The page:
Small Concerns Are Big Issues For Customer Service Quality

Minerva Biven

Dubai International Airport is one of my favorite airports in the world. It’s big, clean and exciting. But in such a terrific environment, little inconveniences stand out and impact customer service quality. Inside this great airport is a modern and attractive hotel. Inside the transit area is an elevator going up from arrivals and departures to the hotel floors.

In the elevator, clear buttons read: Departures, Arrivals, Hotel 1, and Hotel 2.

If you wanted to check-in at the hotel, which button would you push?

We pushed “Hotel 1,” which took us to a residential floor with no reception desk; only a long hallway with locked hotel room doors.

We got back in the elevator and pushed “Hotel 2,” which took us up to another floor with a long hallway of locked doors.

We got back in the elevator and wondered where to go. Thinking we must have missed something, we returned to the departure level.

Once again, however, there was nothing and no one to assist us. Finally, with only one choice left, we got back in the elevator and pressed “Arrivals.”

Stepping out of the elevator we turned left and walked toward a bar in a large lobby area. It was early afternoon and no one was behind the counter.

We turned around and saw another counter across the lobby. There was no sign, but there were two people waving at us and smiling.

We crossed the landing and found ourselves, finally, at the hotel reception counter. The whole experience was one that really left a sour impression about customer service quality.

When I explained what happened in the elevator, the staff apologized and said, “We know. It happens all the time.”

I asked why there was no sign in the elevator pointing to the hotel reception desk. I asked why there was no sign outside the elevator directing guests to “Reception.” I asked why there was no sign even at the desk itself. All of these things harm customer service quality.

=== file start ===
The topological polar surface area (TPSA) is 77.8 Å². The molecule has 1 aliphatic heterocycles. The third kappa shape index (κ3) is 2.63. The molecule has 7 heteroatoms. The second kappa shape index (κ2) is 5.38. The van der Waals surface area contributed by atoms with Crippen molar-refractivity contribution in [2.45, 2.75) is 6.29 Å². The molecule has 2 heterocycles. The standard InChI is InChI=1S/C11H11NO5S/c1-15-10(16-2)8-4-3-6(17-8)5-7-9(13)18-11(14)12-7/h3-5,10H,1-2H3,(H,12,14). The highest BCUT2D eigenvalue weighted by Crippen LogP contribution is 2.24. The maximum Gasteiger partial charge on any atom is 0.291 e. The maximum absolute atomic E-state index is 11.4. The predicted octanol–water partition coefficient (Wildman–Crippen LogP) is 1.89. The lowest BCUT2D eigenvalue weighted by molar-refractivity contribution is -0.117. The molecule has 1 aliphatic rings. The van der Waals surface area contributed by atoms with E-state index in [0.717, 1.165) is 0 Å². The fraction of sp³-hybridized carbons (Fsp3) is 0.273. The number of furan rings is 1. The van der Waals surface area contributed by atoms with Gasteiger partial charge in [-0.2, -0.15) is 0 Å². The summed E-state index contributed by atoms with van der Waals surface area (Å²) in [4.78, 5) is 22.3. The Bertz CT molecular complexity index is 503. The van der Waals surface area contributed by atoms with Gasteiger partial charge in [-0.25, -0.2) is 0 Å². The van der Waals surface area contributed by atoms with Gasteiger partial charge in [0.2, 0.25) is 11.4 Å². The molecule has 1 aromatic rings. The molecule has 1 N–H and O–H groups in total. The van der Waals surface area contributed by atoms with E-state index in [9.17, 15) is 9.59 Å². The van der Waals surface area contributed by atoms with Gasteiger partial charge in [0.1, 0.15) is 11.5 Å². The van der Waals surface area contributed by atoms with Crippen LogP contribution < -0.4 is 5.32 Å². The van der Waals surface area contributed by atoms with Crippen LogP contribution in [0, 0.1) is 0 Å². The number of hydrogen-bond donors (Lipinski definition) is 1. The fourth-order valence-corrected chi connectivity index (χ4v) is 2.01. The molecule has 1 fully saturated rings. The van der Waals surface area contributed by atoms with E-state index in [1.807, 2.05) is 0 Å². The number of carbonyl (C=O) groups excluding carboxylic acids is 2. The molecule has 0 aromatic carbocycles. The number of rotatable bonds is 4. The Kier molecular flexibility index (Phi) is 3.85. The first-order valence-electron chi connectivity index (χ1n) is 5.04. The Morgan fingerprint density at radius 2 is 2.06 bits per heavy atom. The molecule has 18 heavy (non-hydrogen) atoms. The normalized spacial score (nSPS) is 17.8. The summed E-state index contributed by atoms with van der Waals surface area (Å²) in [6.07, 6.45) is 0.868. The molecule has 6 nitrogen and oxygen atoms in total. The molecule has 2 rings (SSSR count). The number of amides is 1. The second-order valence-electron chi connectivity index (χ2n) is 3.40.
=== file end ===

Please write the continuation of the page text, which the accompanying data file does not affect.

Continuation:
“We know,” she said again politely. “Everyone asks us that. We have asked for signs many times, but we are still waiting. The airport did a renovation behind the desk recently to change the colors, and we were hoping for signs, but they did not come.”

On my way out, we took a different elevator. Someone (in desperation to improve customer service quality?) had made a small sign reading “Reception” and pasted it inside the elevator near the buttons. The little sign is paper, handmade and peeling.

The handwritten sign looks pathetic amid such elegant steel and glass, but at least in one elevator someone did something – and that’s better than doing nothing at all to improve customer service quality.

Key Learning Points

Awkward service situations can persist for days, months, even years, with no one looking carefully to improve them and raise customer service quality. Is this happening at your company or organization? If you look closely, can you find a “small thing” that could be done better to raise customer service quality? Will you make that change right now or will you allow another day, month or year of customer inconvenience to pass?

Action Steps

I always recommend improvements when I see the opportunity and the need. You can do this, too. But remember, action counts. Just talking about it doesn’t count for much in regard to customer service quality.

PS: One week after I sent this suggestion to the airport, new elevator signage was installed. Bravo Dubai Airport!

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